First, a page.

The University of Southampton

MATH3044 Statistical Inference

Module Overview

Statistical inference involves using data from a sample to draw conclusions about a wider population. Given a partly specified statistical model, in which at least one parameter is unknown, and some observations for which the model is valid, it is possible to draw inferences about the unknown parameters and hence about the population from which the sample is drawn. As such, inference underpins all aspects of statistics. However, inference can take different forms. It may be adequate to provide a point estimate of a parameter, i.e. a single number. More usually, an interval is required, giving a measure of precision. It may also be necessary to test a pre-specified hypothesis about the parameter(s). These forms of inference can all be considered as special cases of the use of a decision function. There are a number of different philosophies about how these inferences should be drawn, ranging from that which says the sample contains all the information available about a parameter (likelihood), through that which says account should be taken of what would happen in repeated sampling (frequentist), to that which allows the sample to modify prior beliefs about a parameter’s value (Bayesian). This Module aims to explore these approaches to parametric statistical inference, particularly through application of the methods to numerous examples.

Aims and Objectives

Module Aims

Derive suitable point estimators of the parameters of the distribution of a random variable and give a measure of their precision

Learning Outcomes

Learning Outcomes

Having successfully completed this module you will be able to:

  • Understand and apply the concept of stability of a fixed point solution of a system of ordinary and partial differential equations
  • Develop the abiiity to explain mathematical results in a language understandable by biologists
  • Solve mathematically and interpret biologically simple problems involving one- and two-species ecosystems and biochemical reactions
  • Understand and apply the basis of pattern formation in PDE-based models of biological systems


Point Estimation Sufficiency and the factorisation theorem Maximum Likelihood Estimation (MLE) Unbiased estimation Sufficiency Rao-Blackwell theorem Cramer-Rao lower bound Minimum Variance Unbiased Estimators (MVUE) Asymptotic efficiency Hypothesis Testing Neyman-Pearson Lemma Uniformly most powerful test Likelihood ratio test Computational Inference Numerical solutions to Maximum Likelihood Estimation – Newton-Raphson and Fisher Scoring Re-sampling methods – Jacknife and Bootstrap Bayesian Inference Bayes theorem Prior and posterior distributions Uniform and conjugate prior distributions Predictive inference Decision-Based Inference Loss functions and risk functions Minimax decisions Admissibility Bayes risk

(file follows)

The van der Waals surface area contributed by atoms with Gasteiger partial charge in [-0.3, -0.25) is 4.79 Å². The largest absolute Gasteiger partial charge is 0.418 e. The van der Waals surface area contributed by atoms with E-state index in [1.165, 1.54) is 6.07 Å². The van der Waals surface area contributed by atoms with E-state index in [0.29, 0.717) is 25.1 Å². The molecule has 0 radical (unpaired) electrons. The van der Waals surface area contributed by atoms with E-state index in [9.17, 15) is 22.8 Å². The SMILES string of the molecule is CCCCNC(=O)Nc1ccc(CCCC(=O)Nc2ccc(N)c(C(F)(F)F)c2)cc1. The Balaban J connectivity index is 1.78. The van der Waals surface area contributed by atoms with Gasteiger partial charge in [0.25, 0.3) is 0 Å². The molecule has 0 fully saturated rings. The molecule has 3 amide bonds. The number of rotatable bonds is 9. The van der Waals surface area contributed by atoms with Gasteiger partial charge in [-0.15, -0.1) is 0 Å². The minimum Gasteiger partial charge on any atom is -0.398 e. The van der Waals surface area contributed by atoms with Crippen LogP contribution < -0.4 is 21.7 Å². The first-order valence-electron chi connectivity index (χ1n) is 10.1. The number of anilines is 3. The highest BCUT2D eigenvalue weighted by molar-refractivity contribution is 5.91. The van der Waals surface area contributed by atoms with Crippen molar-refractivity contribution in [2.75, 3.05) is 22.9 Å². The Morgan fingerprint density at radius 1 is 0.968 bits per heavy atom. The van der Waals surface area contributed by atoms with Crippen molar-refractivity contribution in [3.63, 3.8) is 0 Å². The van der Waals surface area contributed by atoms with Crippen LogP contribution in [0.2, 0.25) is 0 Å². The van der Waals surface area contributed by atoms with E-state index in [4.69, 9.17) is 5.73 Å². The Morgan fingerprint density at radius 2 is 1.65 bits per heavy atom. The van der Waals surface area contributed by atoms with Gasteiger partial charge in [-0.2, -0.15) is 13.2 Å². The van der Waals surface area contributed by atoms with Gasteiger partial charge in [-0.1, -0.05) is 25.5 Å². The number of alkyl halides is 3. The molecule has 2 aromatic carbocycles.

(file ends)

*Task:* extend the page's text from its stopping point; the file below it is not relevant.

Learning and Teaching

Teaching and learning methods

Lectures, coursework, exercises, private study

Independent Study102
Total study time150

Resources & Reading list

Garthwaite OH, Jolliffe IT & Jones B (2002). Statistical Inference. 

Young GA & Smith RL (2005). Essentials of Statistical Inference. 

Lee PM (2004). Bayesian Statistics : An Introduction. 

Severini TA (2000). Likelihood Methods in Statistics. 

Mukhopadhyay H (2006). Introductory Statistical Inference. 


Assessment Strategy

80% written exam, 20% coursework Referral arrangements: Written Examination


MethodPercentage contribution
Coursework 20%
Exam 80%


MethodPercentage contribution
Exam 100%

Linked modules


To study this module, you will need to have studied the following module(s):

MATH2011Statistical Distribution Theory


Costs associated with this module

Students are responsible for meeting the cost of essential textbooks, and of producing such essays, assignments, laboratory reports and dissertations as are required to fulfil the academic requirements for each programme of study.

In addition to this, students registered for this module typically also have to pay for:

Books and Stationery equipment

Course texts are provided by the library and there are no additional compulsory costs associated with the module

Please also ensure you read the section on additional costs in the University’s Fees, Charges and Expenses Regulations in the University Calendar available at

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